If you’re breastfeeding, you won’t need any bottles or formula at home. Your breastmilk supplies all the nutrition and liquids that your baby needs.
You will need the names and phone numbers of people who are experts in helping new mothers learn to breastfeed—the lactation consultants at our hospital or volunteers from La Leche League or the Nursing Mothers Council. These are people you’ll want to stay in close touch with during the early days of breastfeeding. (Ask the nurses at the hospital for their contact information.)
A professional breastfeeding counselor can help you position your baby correctly on your breast and nipple (known as “latching on”) to prevent sore nipples. A friend who has successfully nursed her baby can also be a great source of help and support.
Breastfeeding is a learned skill that can take some time to perfect. After being taught and guided during your hospital stay, breastfeeding problems that emerge at home can be frustrating and anxiety-producing. Call these lactation experts with any questions or concerns you may have; getting answers fast will help prevent little concerns from becoming big problems.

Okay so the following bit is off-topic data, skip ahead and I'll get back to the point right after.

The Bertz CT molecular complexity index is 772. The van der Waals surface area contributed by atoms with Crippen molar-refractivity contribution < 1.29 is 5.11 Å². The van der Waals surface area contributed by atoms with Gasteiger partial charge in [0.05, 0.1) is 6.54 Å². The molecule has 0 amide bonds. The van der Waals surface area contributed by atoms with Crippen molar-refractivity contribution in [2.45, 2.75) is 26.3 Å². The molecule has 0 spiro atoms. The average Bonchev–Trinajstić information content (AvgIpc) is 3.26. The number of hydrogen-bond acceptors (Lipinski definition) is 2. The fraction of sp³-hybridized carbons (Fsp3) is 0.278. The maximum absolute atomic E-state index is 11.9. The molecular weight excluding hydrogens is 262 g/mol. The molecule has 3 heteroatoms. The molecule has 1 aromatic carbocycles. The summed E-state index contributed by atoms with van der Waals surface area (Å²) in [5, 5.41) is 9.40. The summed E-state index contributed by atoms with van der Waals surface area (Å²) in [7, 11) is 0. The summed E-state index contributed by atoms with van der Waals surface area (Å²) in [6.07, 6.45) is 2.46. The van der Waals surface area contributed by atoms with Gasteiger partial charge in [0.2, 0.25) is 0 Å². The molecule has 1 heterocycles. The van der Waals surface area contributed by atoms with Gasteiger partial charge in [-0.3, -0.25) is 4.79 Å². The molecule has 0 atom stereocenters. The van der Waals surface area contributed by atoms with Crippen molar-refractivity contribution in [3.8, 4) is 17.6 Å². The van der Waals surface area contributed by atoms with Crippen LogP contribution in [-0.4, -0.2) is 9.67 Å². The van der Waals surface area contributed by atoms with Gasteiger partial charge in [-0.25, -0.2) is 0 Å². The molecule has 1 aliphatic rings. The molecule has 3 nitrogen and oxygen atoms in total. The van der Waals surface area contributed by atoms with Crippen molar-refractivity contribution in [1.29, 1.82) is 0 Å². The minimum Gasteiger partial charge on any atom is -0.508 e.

Note: Breastfeeding is not reliable for contraception; discuss appropriate methods with your care provider as needed.)
When it comes to breastfeeding babies, the American Academy of Pediatrics recommends that you:
- Breastfeed exclusively for about the first 6 months and continuing. It supports breastfeeding for the first year and beyond as long as both mother and child want to, even through the toddler years.
- Have easy access to your baby at night. Have the baby sleep in a crib or bassinet in your bedroom.
- Have your newborn’s pediatrician or other healthcare provider evaluate your breastfed infant at 3-5 days of age and again at 2-3 weeks to be sure the baby is getting enough milk and growing well.
- Ask your newborn’s healthcare provider to recommend a vitamin and dosage. All exclusively breastfed babies should receive a vitamin supplement.
See also ...
- When your milk comes in
- Breastfed babies and weight gain
- Soothing tender nipples
- Coping with engorgement
- Feeding on schedule or on cue
This message is not intended to provide individual medical advice. Always seek the advice of a physician or qualified healthcare provider for any questions you have about your health or medical condition, your breastfeeding issues and your infant's health. Never disregard, avoid or delay contacting a doctor or other qualified professional because of something you have read in our emails, webpages or other electronic communications.
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